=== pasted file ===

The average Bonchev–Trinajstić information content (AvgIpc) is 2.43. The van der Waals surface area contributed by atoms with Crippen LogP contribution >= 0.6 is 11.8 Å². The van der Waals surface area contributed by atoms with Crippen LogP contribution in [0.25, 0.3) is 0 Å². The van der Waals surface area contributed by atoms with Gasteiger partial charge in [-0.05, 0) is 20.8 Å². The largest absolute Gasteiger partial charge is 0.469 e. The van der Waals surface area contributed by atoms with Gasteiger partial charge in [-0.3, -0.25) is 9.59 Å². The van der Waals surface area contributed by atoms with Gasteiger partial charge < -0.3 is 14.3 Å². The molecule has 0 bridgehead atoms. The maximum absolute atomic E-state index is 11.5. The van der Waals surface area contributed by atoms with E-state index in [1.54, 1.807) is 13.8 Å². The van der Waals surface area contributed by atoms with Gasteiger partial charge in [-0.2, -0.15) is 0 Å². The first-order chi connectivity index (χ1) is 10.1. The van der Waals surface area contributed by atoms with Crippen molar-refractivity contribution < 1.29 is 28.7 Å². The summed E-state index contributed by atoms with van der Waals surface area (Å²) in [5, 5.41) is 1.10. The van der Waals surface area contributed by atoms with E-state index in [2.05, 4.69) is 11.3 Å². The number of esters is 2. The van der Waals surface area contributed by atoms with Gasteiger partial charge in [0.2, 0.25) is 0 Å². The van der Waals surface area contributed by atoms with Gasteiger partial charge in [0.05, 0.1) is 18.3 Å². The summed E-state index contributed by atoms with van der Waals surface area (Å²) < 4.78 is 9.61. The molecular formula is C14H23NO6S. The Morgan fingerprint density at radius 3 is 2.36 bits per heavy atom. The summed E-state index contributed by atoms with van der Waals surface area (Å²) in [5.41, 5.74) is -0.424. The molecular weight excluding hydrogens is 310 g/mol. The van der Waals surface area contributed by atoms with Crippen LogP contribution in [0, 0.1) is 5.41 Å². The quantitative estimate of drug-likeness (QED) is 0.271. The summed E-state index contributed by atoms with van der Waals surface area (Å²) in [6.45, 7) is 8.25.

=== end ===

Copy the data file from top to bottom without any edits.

The average Bonchev–Trinajstić information content (AvgIpc) is 2.43. The van der Waals surface area contributed by atoms with Crippen LogP contribution >= 0.6 is 11.8 Å². The van der Waals surface area contributed by atoms with Crippen LogP contribution in [0.25, 0.3) is 0 Å². The van der Waals surface area contributed by atoms with Gasteiger partial charge in [-0.05, 0) is 20.8 Å². The largest absolute Gasteiger partial charge is 0.469 e. The van der Waals surface area contributed by atoms with Gasteiger partial charge in [-0.3, -0.25) is 9.59 Å². The van der Waals surface area contributed by atoms with Gasteiger partial charge < -0.3 is 14.3 Å². The molecule has 0 bridgehead atoms. The maximum absolute atomic E-state index is 11.5. The van der Waals surface area contributed by atoms with E-state index in [1.54, 1.807) is 13.8 Å². The van der Waals surface area contributed by atoms with Gasteiger partial charge in [-0.2, -0.15) is 0 Å². The first-order chi connectivity index (χ1) is 10.1. The van der Waals surface area contributed by atoms with Crippen molar-refractivity contribution < 1.29 is 28.7 Å². The summed E-state index contributed by atoms with van der Waals surface area (Å²) in [5, 5.41) is 1.10. The van der Waals surface area contributed by atoms with E-state index in [2.05, 4.69) is 11.3 Å². The number of esters is 2. The van der Waals surface area contributed by atoms with Gasteiger partial charge in [0.2, 0.25) is 0 Å². The van der Waals surface area contributed by atoms with Gasteiger partial charge in [0.05, 0.1) is 18.3 Å². The summed E-state index contributed by atoms with van der Waals surface area (Å²) < 4.78 is 9.61. The molecular formula is C14H23NO6S. The Morgan fingerprint density at radius 3 is 2.36 bits per heavy atom. The summed E-state index contributed by atoms with van der Waals surface area (Å²) in [5.41, 5.74) is -0.424. The molecular weight excluding hydrogens is 310 g/mol. The van der Waals surface area contributed by atoms with Crippen LogP contribution in [0, 0.1) is 5.41 Å². The quantitative estimate of drug-likeness (QED) is 0.271. The summed E-state index contributed by atoms with van der Waals surface area (Å²) in [6.45, 7) is 8.25.